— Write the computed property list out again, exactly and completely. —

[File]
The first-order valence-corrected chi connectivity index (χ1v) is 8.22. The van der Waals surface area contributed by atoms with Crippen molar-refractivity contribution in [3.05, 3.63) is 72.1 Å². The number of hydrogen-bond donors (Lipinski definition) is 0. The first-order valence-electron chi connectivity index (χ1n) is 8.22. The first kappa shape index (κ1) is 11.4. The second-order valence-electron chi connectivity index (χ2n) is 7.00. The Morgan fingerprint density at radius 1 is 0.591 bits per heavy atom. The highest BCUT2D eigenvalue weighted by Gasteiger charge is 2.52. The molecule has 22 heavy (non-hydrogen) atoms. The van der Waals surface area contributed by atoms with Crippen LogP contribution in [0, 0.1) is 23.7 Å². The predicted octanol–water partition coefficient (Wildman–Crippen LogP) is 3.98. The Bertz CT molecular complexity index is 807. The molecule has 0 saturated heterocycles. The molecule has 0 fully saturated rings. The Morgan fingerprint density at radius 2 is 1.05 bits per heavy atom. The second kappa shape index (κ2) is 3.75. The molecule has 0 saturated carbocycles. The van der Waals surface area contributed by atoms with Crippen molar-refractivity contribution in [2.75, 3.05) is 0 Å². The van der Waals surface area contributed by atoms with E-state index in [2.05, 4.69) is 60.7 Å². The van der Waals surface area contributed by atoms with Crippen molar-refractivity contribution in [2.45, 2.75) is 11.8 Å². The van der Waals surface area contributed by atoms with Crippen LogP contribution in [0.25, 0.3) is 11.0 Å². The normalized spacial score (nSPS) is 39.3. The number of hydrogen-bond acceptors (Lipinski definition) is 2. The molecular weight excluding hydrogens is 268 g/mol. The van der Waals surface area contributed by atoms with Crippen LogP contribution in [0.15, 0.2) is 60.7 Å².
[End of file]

The first-order valence-corrected chi connectivity index (χ1v) is 8.22. The van der Waals surface area contributed by atoms with Crippen molar-refractivity contribution in [3.05, 3.63) is 72.1 Å². The number of hydrogen-bond donors (Lipinski definition) is 0. The first-order valence-electron chi connectivity index (χ1n) is 8.22. The first kappa shape index (κ1) is 11.4. The second-order valence-electron chi connectivity index (χ2n) is 7.00. The Morgan fingerprint density at radius 1 is 0.591 bits per heavy atom. The highest BCUT2D eigenvalue weighted by Gasteiger charge is 2.52. The molecule has 22 heavy (non-hydrogen) atoms. The van der Waals surface area contributed by atoms with Crippen LogP contribution in [0, 0.1) is 23.7 Å². The predicted octanol–water partition coefficient (Wildman–Crippen LogP) is 3.98. The Bertz CT molecular complexity index is 807. The molecule has 0 saturated heterocycles. The molecule has 0 fully saturated rings. The Morgan fingerprint density at radius 2 is 1.05 bits per heavy atom. The second kappa shape index (κ2) is 3.75. The molecule has 0 saturated carbocycles. The van der Waals surface area contributed by atoms with Crippen molar-refractivity contribution in [2.75, 3.05) is 0 Å². The van der Waals surface area contributed by atoms with E-state index in [2.05, 4.69) is 60.7 Å². The van der Waals surface area contributed by atoms with Crippen molar-refractivity contribution in [2.45, 2.75) is 11.8 Å². The van der Waals surface area contributed by atoms with Crippen LogP contribution in [0.25, 0.3) is 11.0 Å². The normalized spacial score (nSPS) is 39.3. The number of hydrogen-bond acceptors (Lipinski definition) is 2. The molecular weight excluding hydrogens is 268 g/mol. The van der Waals surface area contributed by atoms with Crippen LogP contribution in [0.15, 0.2) is 60.7 Å².